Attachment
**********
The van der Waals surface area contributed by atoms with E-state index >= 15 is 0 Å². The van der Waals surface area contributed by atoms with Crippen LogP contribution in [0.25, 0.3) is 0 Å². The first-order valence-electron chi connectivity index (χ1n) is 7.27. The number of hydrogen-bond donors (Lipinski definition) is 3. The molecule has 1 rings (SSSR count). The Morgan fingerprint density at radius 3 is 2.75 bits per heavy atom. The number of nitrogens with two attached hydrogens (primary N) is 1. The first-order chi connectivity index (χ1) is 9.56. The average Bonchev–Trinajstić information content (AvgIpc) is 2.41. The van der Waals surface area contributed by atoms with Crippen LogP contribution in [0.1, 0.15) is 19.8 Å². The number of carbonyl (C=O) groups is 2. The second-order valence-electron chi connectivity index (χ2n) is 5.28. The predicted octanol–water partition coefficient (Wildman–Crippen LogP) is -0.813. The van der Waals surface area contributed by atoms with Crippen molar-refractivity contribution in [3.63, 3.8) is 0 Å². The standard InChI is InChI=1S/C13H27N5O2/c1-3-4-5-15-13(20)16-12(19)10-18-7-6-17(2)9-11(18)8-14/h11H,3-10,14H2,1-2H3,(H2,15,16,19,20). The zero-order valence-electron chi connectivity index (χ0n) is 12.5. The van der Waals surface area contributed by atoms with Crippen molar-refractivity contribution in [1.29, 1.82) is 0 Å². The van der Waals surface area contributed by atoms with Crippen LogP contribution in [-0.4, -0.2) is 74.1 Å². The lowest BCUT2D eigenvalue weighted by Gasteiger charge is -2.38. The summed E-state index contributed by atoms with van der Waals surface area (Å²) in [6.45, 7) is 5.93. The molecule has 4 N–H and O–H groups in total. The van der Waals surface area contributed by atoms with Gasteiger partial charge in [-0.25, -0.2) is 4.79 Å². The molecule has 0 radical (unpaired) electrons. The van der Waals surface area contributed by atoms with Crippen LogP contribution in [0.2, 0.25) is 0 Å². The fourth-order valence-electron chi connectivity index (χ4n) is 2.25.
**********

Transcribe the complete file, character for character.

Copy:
The van der Waals surface area contributed by atoms with E-state index >= 15 is 0 Å². The van der Waals surface area contributed by atoms with Crippen LogP contribution in [0.25, 0.3) is 0 Å². The first-order valence-electron chi connectivity index (χ1n) is 7.27. The number of hydrogen-bond donors (Lipinski definition) is 3. The molecule has 1 rings (SSSR count). The Morgan fingerprint density at radius 3 is 2.75 bits per heavy atom. The number of nitrogens with two attached hydrogens (primary N) is 1. The first-order chi connectivity index (χ1) is 9.56. The average Bonchev–Trinajstić information content (AvgIpc) is 2.41. The van der Waals surface area contributed by atoms with Crippen LogP contribution in [0.1, 0.15) is 19.8 Å². The number of carbonyl (C=O) groups is 2. The second-order valence-electron chi connectivity index (χ2n) is 5.28. The predicted octanol–water partition coefficient (Wildman–Crippen LogP) is -0.813. The van der Waals surface area contributed by atoms with Crippen molar-refractivity contribution in [3.63, 3.8) is 0 Å². The standard InChI is InChI=1S/C13H27N5O2/c1-3-4-5-15-13(20)16-12(19)10-18-7-6-17(2)9-11(18)8-14/h11H,3-10,14H2,1-2H3,(H2,15,16,19,20). The zero-order valence-electron chi connectivity index (χ0n) is 12.5. The van der Waals surface area contributed by atoms with Crippen molar-refractivity contribution in [1.29, 1.82) is 0 Å². The van der Waals surface area contributed by atoms with Crippen LogP contribution in [-0.4, -0.2) is 74.1 Å². The lowest BCUT2D eigenvalue weighted by Gasteiger charge is -2.38. The summed E-state index contributed by atoms with van der Waals surface area (Å²) in [6.45, 7) is 5.93. The molecule has 4 N–H and O–H groups in total. The van der Waals surface area contributed by atoms with Gasteiger partial charge in [-0.25, -0.2) is 4.79 Å². The molecule has 0 radical (unpaired) electrons. The van der Waals surface area contributed by atoms with Crippen LogP contribution in [0.2, 0.25) is 0 Å². The fourth-order valence-electron chi connectivity index (χ4n) is 2.25.